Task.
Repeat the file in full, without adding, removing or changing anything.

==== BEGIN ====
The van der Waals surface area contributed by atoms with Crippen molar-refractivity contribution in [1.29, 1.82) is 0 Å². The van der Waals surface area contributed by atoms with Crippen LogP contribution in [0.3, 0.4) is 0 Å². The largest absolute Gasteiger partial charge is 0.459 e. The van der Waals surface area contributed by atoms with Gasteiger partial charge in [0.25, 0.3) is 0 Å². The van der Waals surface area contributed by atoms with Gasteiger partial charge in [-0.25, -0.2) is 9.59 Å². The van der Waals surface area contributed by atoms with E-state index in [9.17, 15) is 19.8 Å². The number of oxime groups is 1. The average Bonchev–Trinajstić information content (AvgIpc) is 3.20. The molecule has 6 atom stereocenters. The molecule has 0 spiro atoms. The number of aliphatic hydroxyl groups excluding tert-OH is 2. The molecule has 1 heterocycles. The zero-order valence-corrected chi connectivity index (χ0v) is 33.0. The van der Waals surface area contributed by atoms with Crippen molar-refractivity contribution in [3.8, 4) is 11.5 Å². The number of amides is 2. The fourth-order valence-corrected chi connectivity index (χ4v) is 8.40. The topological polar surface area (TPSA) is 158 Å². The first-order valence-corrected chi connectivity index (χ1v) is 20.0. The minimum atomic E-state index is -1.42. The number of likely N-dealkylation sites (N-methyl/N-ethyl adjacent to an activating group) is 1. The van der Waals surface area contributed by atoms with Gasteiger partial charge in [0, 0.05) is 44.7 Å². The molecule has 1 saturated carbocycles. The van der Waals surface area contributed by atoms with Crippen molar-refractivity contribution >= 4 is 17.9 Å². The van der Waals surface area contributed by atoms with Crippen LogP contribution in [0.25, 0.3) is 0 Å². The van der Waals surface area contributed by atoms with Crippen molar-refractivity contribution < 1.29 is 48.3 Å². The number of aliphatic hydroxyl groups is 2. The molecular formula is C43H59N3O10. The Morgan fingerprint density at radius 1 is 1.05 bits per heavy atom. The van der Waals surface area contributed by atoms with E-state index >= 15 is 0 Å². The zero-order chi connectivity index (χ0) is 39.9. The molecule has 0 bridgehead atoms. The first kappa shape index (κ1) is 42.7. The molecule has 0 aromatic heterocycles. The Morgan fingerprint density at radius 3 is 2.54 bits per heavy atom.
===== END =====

The van der Waals surface area contributed by atoms with Crippen molar-refractivity contribution in [1.29, 1.82) is 0 Å². The van der Waals surface area contributed by atoms with Crippen LogP contribution in [0.3, 0.4) is 0 Å². The largest absolute Gasteiger partial charge is 0.459 e. The van der Waals surface area contributed by atoms with Gasteiger partial charge in [0.25, 0.3) is 0 Å². The van der Waals surface area contributed by atoms with Gasteiger partial charge in [-0.25, -0.2) is 9.59 Å². The van der Waals surface area contributed by atoms with E-state index in [9.17, 15) is 19.8 Å². The number of oxime groups is 1. The average Bonchev–Trinajstić information content (AvgIpc) is 3.20. The molecule has 6 atom stereocenters. The molecule has 0 spiro atoms. The number of aliphatic hydroxyl groups excluding tert-OH is 2. The molecule has 1 heterocycles. The zero-order valence-corrected chi connectivity index (χ0v) is 33.0. The van der Waals surface area contributed by atoms with Crippen molar-refractivity contribution in [3.8, 4) is 11.5 Å². The number of amides is 2. The fourth-order valence-corrected chi connectivity index (χ4v) is 8.40. The topological polar surface area (TPSA) is 158 Å². The first-order valence-corrected chi connectivity index (χ1v) is 20.0. The minimum atomic E-state index is -1.42. The number of likely N-dealkylation sites (N-methyl/N-ethyl adjacent to an activating group) is 1. The van der Waals surface area contributed by atoms with Gasteiger partial charge in [0, 0.05) is 44.7 Å². The molecule has 1 saturated carbocycles. The van der Waals surface area contributed by atoms with Crippen molar-refractivity contribution >= 4 is 17.9 Å². The van der Waals surface area contributed by atoms with Crippen LogP contribution in [0.25, 0.3) is 0 Å². The van der Waals surface area contributed by atoms with Crippen molar-refractivity contribution < 1.29 is 48.3 Å². The number of aliphatic hydroxyl groups is 2. The molecular formula is C43H59N3O10. The Morgan fingerprint density at radius 1 is 1.05 bits per heavy atom. The van der Waals surface area contributed by atoms with E-state index >= 15 is 0 Å². The zero-order chi connectivity index (χ0) is 39.9. The molecule has 0 bridgehead atoms. The first kappa shape index (κ1) is 42.7. The molecule has 0 aromatic heterocycles. The Morgan fingerprint density at radius 3 is 2.54 bits per heavy atom.